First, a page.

If the past seven months using Instagram have taught me anything, it’s that claiming to build others up is often a guise for tearing them down.
I immersed myself in Instagram around the same time I started a weight-loss regime earlier this year. I was thrilled when I saw that hundreds of other Instagram users had accounts dedicated solely to fitness, meal planning and workouts. I checked Instagram every day and followed every new fitness ‘grammer I found. They promised inspiration. They promised self-esteem boosting posts. They promised health tips. They promised love.
Every day brought a new selfie taken in their gym’s bathroom, flexed biceps and perky booties flaunted for the camera, sometimes edited to show side-by-side identical photos, as if one photo of themselves showing their progress wasn’t enough (that is, unless it was #TransformationTuesday, in which all of us in their Instagram congregation could see how they went from a normal, healthy-looking girl to a muscled, yet flatteringly toned goddess with a seemingly 18-inch waist who’s so much happier with her inside beauty than her outside beauty, guys!). Each novel of a caption described their hectic day, but how they ~always~ make time for a workout and encourage everyone else to stop the excuses TODAY, because you’ll only love yourself more if you DON’T give up! They know you guys can do it!
All three meals of the day and any snacks warranted a photo, usually exclaiming how ALL THIS FOOD is for them and how they have no idea how they can possibly eat it all, *monkey covering his mouth emoji* and they’re feeling like such a fat kid, but it’s time for dem gainsssss. Meanwhile, we observed their two-inch square photo of an extreme closeup of a sweet potato with a sprinkling of cinnamon, wondering why we can’t be full after just one sweet potato and nothing else for dinner.
I’ll admit, I bought into the apparent craze with food on Instagram, and my Instagram account is mostly food pictures. However, I never felt confident enough to take a gym selfie. I didn’t look like those other girls. My abs had melted into one mass. I hadn’t worked my arms in a few months. A tank top would show little pockets of fat spilling over my sports bra and at the sides of my upper chest. And clearly, these fitness Instagrammers were the experts. They were the girls who had “made it.” Who can argue with 46.1K followers? They were responsible for all this inspiration I had…right? They, with proud, ecstatic smiles on their faces, showing their chiseled bodies to me and telling me that it’s only inside beauty that counts, had made me love myself more…right? (I should also probably mention that some of these Instagrammers get paid to run certain advertisements, most popularly body-slimming corsets, ten-day weight loss pills and cellulite-eradicating supplements).
For about the past month, I have given Instagram a break. I post maybe once a week, glance at others’ photos for maybe two minutes every other day, and I’ve stopped following the gym selfie addicts. Honestly, I much more enjoy following people who don’t look like they’re going to either a) turn sideways and disappear because they do three hours of cardio a day, or b) morph into one giant muscle in a similar scene as Jeff Goldblum at the end of “The Fly” (1986)*. I like the gals who show photos of their dogs out on a walk with them, or give a thumbs-up to the camera because they’ve ridden their bike to the top of the hill in their best time yet, or feature their favorite doughnut they’re about to eat at the local doughnut shop. Those people show me that they’re having fun, reaching their goals and enjoying food of any caloric amount and activities of any level, and that’s what inspires me. They struggle through a jog some days. They don’t hold up their workouts to bask in vanity for a photo standing with one leg bent, a hand in their perfectly curled hair and their biceps, abs, legs and butt flexed. They don’t treat every day like prep for a bodybuilding competition. They eat fried chicken. They’re like me.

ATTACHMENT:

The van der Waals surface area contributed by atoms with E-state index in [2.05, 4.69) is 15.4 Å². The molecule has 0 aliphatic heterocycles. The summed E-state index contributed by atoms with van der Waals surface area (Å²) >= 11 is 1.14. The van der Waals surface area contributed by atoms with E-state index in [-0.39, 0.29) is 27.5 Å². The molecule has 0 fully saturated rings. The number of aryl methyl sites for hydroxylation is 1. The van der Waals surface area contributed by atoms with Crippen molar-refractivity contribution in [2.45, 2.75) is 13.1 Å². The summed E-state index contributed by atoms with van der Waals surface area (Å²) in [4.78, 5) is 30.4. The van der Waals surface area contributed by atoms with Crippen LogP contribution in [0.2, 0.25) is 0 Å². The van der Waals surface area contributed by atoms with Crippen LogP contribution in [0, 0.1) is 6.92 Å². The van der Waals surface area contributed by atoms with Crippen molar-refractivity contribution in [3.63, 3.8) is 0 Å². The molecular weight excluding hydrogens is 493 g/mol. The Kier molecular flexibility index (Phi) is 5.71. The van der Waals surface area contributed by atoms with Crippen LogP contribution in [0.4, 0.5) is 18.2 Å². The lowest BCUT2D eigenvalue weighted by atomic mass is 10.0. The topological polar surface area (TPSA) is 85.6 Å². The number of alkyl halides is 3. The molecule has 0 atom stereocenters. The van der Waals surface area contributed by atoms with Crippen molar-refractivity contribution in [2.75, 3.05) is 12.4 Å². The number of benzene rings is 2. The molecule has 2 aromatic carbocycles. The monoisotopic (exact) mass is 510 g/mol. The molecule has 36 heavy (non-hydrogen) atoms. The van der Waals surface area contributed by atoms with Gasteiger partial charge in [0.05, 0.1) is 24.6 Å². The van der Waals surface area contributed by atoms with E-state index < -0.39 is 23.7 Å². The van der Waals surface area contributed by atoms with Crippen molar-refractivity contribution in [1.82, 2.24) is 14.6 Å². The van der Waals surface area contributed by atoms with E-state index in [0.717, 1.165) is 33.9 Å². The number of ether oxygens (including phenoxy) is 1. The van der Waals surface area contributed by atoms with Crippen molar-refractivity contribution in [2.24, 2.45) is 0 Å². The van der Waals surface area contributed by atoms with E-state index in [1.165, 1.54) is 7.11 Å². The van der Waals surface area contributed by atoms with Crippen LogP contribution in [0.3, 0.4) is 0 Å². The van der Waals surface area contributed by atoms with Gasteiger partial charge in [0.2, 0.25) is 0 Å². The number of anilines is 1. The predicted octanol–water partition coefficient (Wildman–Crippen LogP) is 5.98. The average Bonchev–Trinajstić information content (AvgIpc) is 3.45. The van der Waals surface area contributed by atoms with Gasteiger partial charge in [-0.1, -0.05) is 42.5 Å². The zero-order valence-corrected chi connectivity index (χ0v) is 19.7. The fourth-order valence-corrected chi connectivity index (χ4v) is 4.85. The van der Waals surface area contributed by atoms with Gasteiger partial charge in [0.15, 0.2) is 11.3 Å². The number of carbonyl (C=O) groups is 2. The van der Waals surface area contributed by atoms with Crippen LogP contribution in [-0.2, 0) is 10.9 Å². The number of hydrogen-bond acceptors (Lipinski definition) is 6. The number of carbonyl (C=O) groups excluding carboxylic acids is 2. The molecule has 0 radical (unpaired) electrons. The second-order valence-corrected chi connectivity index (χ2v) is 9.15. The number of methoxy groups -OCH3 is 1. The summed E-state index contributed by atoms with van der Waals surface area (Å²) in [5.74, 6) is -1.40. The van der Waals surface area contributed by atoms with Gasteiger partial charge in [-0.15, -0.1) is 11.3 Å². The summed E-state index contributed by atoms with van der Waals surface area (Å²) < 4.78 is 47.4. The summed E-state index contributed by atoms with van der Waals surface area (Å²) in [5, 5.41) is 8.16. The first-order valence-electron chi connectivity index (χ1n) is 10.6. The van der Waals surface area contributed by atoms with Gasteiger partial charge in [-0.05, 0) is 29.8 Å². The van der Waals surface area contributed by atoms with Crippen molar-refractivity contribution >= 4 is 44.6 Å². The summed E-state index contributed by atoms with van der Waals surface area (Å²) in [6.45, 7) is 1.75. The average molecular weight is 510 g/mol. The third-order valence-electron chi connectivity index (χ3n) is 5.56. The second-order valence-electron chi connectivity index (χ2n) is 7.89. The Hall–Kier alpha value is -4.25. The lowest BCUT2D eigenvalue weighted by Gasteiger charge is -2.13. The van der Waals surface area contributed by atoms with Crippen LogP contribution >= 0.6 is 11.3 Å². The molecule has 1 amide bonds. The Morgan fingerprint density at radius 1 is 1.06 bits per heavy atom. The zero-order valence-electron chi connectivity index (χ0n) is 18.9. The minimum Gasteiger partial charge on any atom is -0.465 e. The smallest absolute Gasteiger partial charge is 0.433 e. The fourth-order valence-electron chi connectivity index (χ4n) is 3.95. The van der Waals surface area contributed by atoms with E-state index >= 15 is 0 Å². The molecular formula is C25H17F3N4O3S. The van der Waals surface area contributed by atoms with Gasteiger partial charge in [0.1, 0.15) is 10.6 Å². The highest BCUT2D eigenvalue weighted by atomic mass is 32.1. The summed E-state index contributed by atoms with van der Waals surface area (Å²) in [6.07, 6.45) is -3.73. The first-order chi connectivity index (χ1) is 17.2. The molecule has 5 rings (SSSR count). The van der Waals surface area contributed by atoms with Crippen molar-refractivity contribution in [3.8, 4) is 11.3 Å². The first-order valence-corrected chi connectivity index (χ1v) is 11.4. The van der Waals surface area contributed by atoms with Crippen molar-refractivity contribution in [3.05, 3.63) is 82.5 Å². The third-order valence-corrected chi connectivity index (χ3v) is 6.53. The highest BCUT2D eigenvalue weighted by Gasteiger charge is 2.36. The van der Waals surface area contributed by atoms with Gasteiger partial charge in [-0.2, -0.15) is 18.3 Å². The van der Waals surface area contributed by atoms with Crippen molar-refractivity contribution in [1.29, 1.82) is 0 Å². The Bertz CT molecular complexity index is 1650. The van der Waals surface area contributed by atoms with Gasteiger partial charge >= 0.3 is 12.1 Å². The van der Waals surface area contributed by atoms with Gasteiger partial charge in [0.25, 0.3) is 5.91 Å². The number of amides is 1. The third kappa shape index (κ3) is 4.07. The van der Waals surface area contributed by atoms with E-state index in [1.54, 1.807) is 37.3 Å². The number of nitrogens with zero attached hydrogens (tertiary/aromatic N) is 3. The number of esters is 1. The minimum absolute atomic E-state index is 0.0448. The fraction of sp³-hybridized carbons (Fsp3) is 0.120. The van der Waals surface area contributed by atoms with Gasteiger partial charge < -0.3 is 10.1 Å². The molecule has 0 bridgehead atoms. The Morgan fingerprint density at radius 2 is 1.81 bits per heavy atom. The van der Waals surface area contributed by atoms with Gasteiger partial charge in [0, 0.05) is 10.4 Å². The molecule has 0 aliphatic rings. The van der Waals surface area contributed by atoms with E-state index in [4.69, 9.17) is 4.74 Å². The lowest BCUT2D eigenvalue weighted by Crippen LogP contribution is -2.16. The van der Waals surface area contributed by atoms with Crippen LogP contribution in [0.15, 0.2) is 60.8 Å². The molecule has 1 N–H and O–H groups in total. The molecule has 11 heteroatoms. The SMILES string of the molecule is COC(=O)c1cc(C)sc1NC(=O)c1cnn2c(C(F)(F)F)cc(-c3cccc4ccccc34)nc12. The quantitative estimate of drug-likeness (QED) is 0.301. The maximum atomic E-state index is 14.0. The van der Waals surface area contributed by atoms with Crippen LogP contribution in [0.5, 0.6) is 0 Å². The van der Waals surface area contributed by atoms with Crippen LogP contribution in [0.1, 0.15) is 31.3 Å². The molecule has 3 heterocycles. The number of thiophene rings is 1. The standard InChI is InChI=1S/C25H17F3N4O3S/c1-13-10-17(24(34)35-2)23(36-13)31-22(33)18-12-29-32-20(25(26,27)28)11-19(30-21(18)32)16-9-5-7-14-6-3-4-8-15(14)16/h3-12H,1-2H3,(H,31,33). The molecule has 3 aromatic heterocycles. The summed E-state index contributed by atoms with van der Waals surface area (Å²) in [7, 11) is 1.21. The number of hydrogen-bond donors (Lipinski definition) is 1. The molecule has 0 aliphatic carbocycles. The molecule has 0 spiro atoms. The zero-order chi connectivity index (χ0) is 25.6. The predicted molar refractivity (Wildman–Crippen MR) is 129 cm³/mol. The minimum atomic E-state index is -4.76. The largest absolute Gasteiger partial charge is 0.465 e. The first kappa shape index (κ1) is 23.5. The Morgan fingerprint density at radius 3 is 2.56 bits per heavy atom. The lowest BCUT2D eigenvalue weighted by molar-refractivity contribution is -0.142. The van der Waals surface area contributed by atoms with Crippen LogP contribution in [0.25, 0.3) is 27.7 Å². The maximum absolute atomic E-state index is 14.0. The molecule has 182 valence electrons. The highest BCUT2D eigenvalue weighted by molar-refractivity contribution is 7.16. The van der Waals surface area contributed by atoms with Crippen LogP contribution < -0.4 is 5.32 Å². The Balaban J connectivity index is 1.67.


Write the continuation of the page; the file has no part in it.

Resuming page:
I started tapering off Instagram around the same time Australian Instagram model Essena O’Neil announced she was quitting social media, opting instead to start a website where there are no “like” or “follow” options, just her, sans-makeup, talking to a camera. Why did she quit? She’d become “addicted to social media, social approval, social status and my physical appearance” and realized it was unhealthy for her and for others who saw her and set unrealistic expectations for themselves.
And let’s not even get started on how nothing we see can be taken at face value, what with PhotoShop and filters and cropping and lighting. And how people only show us their best on social media, just as we likely only show them our best (I’ve been guilty of it, too). No one is going to brandish their bloated belly with #blessed #goodfood #goodtimes #ilovemymomschocolatecakesomuchthatiatehalfofitinonesitting #nowihatemyself.
A June article from Elite Daily put it this way: “We try so hard to be seen as idealized versions of ourselves, and the pressure eats us alive.”
Maybe this whole post is ironic. Maybe I’m the hypocrite. Maybe I’m just being too hard on some folks with innocent intentions. All I know is, perception is reality, and I, like probably thousands of these Instagrammers’ other followers, perceived that these people were better, more fit, more attractive, all in the name of inspiring us to love ourselves.
No, we can’t control what others think about us – whether that’s we’re better or worse than they are – they’ll think what they want; but we can be mindful of how we present ourselves to the social media world, even if that’s only 93 followers.
And if you ever see me post a gym selfie, call me out. You don’t care what I look like in a sports bra, and I don’t want you to care.
*Oh, and here’s the ending to “The Fly,” by the way. It’s gross, so I put it at the bottom. Spoilers.